There are 12 silver medals from the 1972 Munich Olympics packed away in a storage room inside the Olympic Museum in Lausanne, Switzerland. These medals have remained unclaimed for over 40 years.
The IOC insists these medals belong to the 12 members of the US men’s basketball team, who lost to the Soviet Union 51-50. This was the Soviet Union’s “Do-you-believe-in-miracles” moment. After all, up to that finals game on September 10, 1972, the US Men’s basketball team had a record of 63-0 in Olympic competition.
But a confluence or circumstances and a last-second comedy of errors turned the men’s basketball finals in Munich into one of sports’ history’s most intriguing and controversial moments. In fact, a young Bob Costas refers to this game twenty years later at his 1992 Barcelona Olympics broadcast as “so controversial, so galling, still so difficult to accept.”
To be fair, the Soviet Union at the time had a strong, experienced team, and the US team were a collection of college greats, which meant they were very young and did not play extensively together until the year of the Olympics. Unfortunately for legendary coach, Hank Iba, UCLA center, Bill Walton, chose not to play on the team, which made the US team more vulnerable to the Soviet’s bulk up front.
Additionally, according to guard Tom Henderson, the coach had made a strategic error by playing a slow-down game even though the US had a team of “young deers” who “should have run them back to Russia.” So at the half they were down 26-21, and losing into the second half. But with 8 minutes left, the Americans began to run and score. With scant time left and a point behind, shooting guard Doug Collins was undercut while driving to the basket, slamming into the basket base. Woozy, Collins stepped up the free thrown line and knocked down the free throws to give the Americans a 50-49 lead with seconds left.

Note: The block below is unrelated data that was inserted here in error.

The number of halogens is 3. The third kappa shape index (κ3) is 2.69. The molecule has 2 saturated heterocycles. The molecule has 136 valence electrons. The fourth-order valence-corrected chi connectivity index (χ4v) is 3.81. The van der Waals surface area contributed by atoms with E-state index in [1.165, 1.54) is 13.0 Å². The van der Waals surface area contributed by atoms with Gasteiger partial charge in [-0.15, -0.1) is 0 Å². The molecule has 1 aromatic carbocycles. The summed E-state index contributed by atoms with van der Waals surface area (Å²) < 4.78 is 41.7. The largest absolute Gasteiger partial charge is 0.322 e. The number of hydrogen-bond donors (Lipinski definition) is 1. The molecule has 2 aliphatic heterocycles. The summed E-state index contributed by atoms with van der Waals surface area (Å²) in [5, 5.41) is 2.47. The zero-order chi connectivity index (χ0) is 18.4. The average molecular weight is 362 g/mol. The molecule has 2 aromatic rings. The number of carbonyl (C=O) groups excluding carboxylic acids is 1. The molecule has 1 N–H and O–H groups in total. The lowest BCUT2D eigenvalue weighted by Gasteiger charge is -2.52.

How many seconds left? That’s the gist of the controversy. And while I could attempt to explain it here, it really is very complicated. There are actually a large number of micro-actions that had to take place before a time-out was officially recognized according to rules at the time, and the compressed time frame and high stakes of the moment made it close to impossible to ensure clarity. And in fact, there were three separate in-bound plays. In other words, the play was re-done…twice. (Read details here).
After the initial inbound play right after the second free throw, the Soviets appeared to have one second left. In the first re-do, the Soviets were awarded three seconds, which gave them time to set up a play. They inbounded, the Soviets rushed as time slipped away, threw a meaningless pass, and suddenly, the Americans were celebrating on the court with dozens of other officials and spectators. Unfortunately, in all the chaos, the time-keeper had kept the clock at one second remaining, failing to revert the clock back to 3 seconds. Again, without